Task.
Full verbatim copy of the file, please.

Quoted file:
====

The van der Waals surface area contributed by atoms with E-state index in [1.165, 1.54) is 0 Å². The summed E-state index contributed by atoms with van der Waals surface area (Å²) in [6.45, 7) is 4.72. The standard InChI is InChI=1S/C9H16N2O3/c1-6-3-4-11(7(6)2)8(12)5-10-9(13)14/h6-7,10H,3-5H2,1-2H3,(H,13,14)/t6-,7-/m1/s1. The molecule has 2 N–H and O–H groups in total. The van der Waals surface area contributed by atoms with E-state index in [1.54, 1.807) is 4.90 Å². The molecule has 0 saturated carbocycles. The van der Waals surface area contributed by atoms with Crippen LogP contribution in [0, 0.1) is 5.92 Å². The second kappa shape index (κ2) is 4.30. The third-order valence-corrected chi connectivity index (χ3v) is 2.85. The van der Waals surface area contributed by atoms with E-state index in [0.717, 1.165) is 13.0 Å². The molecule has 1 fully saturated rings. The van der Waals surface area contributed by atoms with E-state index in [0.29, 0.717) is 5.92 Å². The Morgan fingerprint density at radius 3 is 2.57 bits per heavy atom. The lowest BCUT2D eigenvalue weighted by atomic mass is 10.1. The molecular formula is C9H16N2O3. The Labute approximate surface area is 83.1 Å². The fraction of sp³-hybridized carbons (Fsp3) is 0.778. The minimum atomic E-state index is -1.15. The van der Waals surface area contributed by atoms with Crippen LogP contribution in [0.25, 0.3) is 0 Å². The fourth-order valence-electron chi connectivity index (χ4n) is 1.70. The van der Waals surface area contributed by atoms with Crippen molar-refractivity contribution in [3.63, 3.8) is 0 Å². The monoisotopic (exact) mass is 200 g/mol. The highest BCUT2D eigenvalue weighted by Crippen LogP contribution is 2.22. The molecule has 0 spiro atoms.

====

The van der Waals surface area contributed by atoms with E-state index in [1.165, 1.54) is 0 Å². The summed E-state index contributed by atoms with van der Waals surface area (Å²) in [6.45, 7) is 4.72. The standard InChI is InChI=1S/C9H16N2O3/c1-6-3-4-11(7(6)2)8(12)5-10-9(13)14/h6-7,10H,3-5H2,1-2H3,(H,13,14)/t6-,7-/m1/s1. The molecule has 2 N–H and O–H groups in total. The van der Waals surface area contributed by atoms with E-state index in [1.54, 1.807) is 4.90 Å². The molecule has 0 saturated carbocycles. The van der Waals surface area contributed by atoms with Crippen LogP contribution in [0, 0.1) is 5.92 Å². The second kappa shape index (κ2) is 4.30. The third-order valence-corrected chi connectivity index (χ3v) is 2.85. The van der Waals surface area contributed by atoms with E-state index in [0.717, 1.165) is 13.0 Å². The molecule has 1 fully saturated rings. The van der Waals surface area contributed by atoms with E-state index in [0.29, 0.717) is 5.92 Å². The Morgan fingerprint density at radius 3 is 2.57 bits per heavy atom. The lowest BCUT2D eigenvalue weighted by atomic mass is 10.1. The molecular formula is C9H16N2O3. The Labute approximate surface area is 83.1 Å². The fraction of sp³-hybridized carbons (Fsp3) is 0.778. The minimum atomic E-state index is -1.15. The van der Waals surface area contributed by atoms with Crippen LogP contribution in [0.25, 0.3) is 0 Å². The fourth-order valence-electron chi connectivity index (χ4n) is 1.70. The van der Waals surface area contributed by atoms with Crippen molar-refractivity contribution in [3.63, 3.8) is 0 Å². The monoisotopic (exact) mass is 200 g/mol. The highest BCUT2D eigenvalue weighted by Crippen LogP contribution is 2.22. The molecule has 0 spiro atoms.